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fig08: Variation of atmospheric composition(O2, CO2) and body size through time. Each data point is located at the beginning of a stage, starting with the Carnian and ending with the Cretaceous-Tertiary boundary. The variation of body size through time is an extension of the Carrano (2006) data set with femur length as a proxy for body size. Missing data points for body mass are either due to lumping of data from two stages (i.e. the Kimmeridgian and Tithonian) or missing data (i.e. for the Berriasian, Barremian, and Aptian). Body size increases gradually from the Late Triassic to the Late Jurassic, forming a plateau in the Cretaceous. The two sharp drops in body mass in the Early and Late Cretaceous are probably due to a poor terrestrial fossil record at these times. Note the lack of correlation between atmospheric composition and sauropod body mass. CO2content of the atmosphere also determines global temperature, and this graph thus suggests that sauropod body size is not correlated with global temperature variations through time, either. The data for O2 and CO2 levels are from Ward (2006).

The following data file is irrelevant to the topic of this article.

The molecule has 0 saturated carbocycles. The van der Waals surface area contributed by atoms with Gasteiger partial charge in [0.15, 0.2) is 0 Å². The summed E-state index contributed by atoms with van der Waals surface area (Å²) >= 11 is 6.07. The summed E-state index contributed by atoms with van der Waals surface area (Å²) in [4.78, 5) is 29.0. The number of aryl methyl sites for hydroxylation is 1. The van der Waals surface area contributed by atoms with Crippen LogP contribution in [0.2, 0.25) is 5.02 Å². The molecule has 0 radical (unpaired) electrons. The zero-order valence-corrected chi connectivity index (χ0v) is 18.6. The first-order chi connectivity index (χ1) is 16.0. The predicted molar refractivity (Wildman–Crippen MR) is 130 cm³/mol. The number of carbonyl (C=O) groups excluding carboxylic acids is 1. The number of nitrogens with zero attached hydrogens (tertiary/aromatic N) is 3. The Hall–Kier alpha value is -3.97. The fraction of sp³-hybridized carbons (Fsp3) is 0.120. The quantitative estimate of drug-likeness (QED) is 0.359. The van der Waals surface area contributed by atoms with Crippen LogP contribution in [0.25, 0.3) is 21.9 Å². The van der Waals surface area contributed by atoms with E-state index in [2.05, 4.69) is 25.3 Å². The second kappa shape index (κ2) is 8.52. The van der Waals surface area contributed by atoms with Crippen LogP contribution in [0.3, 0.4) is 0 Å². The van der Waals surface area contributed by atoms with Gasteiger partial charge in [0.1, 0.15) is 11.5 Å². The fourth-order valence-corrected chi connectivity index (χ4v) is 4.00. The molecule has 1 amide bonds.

Mentions: All else being equal, would an increased level of atmospheric oxygen allow the evolution of gigantic terrestrial tetrapods? This possibility is suggested by the example discussed above of the uniquely gigantic dragonflies of the Carboniferous (Lighton, 2007). Hengst et al. (1996) explored this hypothesis for sauropod dinosaurs, based on the premise of an oxygen level of 30% or above in the Jurassic atmosphere (Landis et al., 1996). Physically modelling respiration in the Late Jurassic sauropod Apatosaurus, they concluded that the respiratory system of this animal could not have delivered enough oxygen to the tissues at today's oxygen levels. This applied even under the assumption that Apatosaurus had the basal metabolic rate of a reptilian ectotherm. However, the hypothesis of Hengst et al. (1996) is superseded by the likely presence of a bird-like lung in sauropods and the current understanding that oxygen levels were significantly lower in the Jurassic and Cretaceous than today (Gans et al., 1999; Dudley, 1998; Berner, 2006; Berner et al., 2007; see also Fig. 8) or at about the same level (Bergman, Lenton & Watson, 2004; Belcher & McElwain, 2008).